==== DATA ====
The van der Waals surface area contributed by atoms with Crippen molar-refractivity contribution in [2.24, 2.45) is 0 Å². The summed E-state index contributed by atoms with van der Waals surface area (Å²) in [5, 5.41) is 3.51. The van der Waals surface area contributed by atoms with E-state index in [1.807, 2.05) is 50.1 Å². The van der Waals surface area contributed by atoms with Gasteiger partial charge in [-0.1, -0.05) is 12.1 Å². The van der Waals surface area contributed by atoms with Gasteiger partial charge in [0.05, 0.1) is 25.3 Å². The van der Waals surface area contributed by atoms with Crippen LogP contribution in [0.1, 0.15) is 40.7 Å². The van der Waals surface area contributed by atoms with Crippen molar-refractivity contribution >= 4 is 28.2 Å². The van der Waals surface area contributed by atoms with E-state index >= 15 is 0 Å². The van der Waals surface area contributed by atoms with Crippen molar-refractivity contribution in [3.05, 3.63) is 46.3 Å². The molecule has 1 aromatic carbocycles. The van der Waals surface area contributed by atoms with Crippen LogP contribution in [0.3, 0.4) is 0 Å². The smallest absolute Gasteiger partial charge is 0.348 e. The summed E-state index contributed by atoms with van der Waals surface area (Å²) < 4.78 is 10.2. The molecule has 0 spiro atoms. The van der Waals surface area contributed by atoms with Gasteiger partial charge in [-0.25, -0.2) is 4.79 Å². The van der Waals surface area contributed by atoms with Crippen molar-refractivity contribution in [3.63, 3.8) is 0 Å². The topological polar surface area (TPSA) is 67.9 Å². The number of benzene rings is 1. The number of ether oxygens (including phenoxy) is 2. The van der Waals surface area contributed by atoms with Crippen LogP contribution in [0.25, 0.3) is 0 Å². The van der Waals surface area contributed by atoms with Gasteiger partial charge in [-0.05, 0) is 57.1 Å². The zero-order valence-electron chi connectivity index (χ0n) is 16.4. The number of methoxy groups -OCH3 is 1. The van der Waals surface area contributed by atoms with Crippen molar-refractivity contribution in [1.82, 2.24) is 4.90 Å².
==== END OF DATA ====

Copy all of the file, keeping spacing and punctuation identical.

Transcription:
The van der Waals surface area contributed by atoms with Crippen molar-refractivity contribution in [2.24, 2.45) is 0 Å². The summed E-state index contributed by atoms with van der Waals surface area (Å²) in [5, 5.41) is 3.51. The van der Waals surface area contributed by atoms with E-state index in [1.807, 2.05) is 50.1 Å². The van der Waals surface area contributed by atoms with Gasteiger partial charge in [-0.1, -0.05) is 12.1 Å². The van der Waals surface area contributed by atoms with Gasteiger partial charge in [0.05, 0.1) is 25.3 Å². The van der Waals surface area contributed by atoms with Crippen LogP contribution in [0.1, 0.15) is 40.7 Å². The van der Waals surface area contributed by atoms with Crippen molar-refractivity contribution >= 4 is 28.2 Å². The van der Waals surface area contributed by atoms with E-state index >= 15 is 0 Å². The van der Waals surface area contributed by atoms with Crippen molar-refractivity contribution in [3.05, 3.63) is 46.3 Å². The molecule has 1 aromatic carbocycles. The van der Waals surface area contributed by atoms with Crippen LogP contribution in [0.3, 0.4) is 0 Å². The smallest absolute Gasteiger partial charge is 0.348 e. The summed E-state index contributed by atoms with van der Waals surface area (Å²) < 4.78 is 10.2. The molecule has 0 spiro atoms. The van der Waals surface area contributed by atoms with Gasteiger partial charge in [-0.25, -0.2) is 4.79 Å². The van der Waals surface area contributed by atoms with Crippen molar-refractivity contribution in [3.63, 3.8) is 0 Å². The topological polar surface area (TPSA) is 67.9 Å². The number of benzene rings is 1. The number of ether oxygens (including phenoxy) is 2. The van der Waals surface area contributed by atoms with Crippen LogP contribution in [0.25, 0.3) is 0 Å². The van der Waals surface area contributed by atoms with Gasteiger partial charge in [-0.05, 0) is 57.1 Å². The zero-order valence-electron chi connectivity index (χ0n) is 16.4. The number of methoxy groups -OCH3 is 1. The van der Waals surface area contributed by atoms with Crippen molar-refractivity contribution in [1.82, 2.24) is 4.90 Å².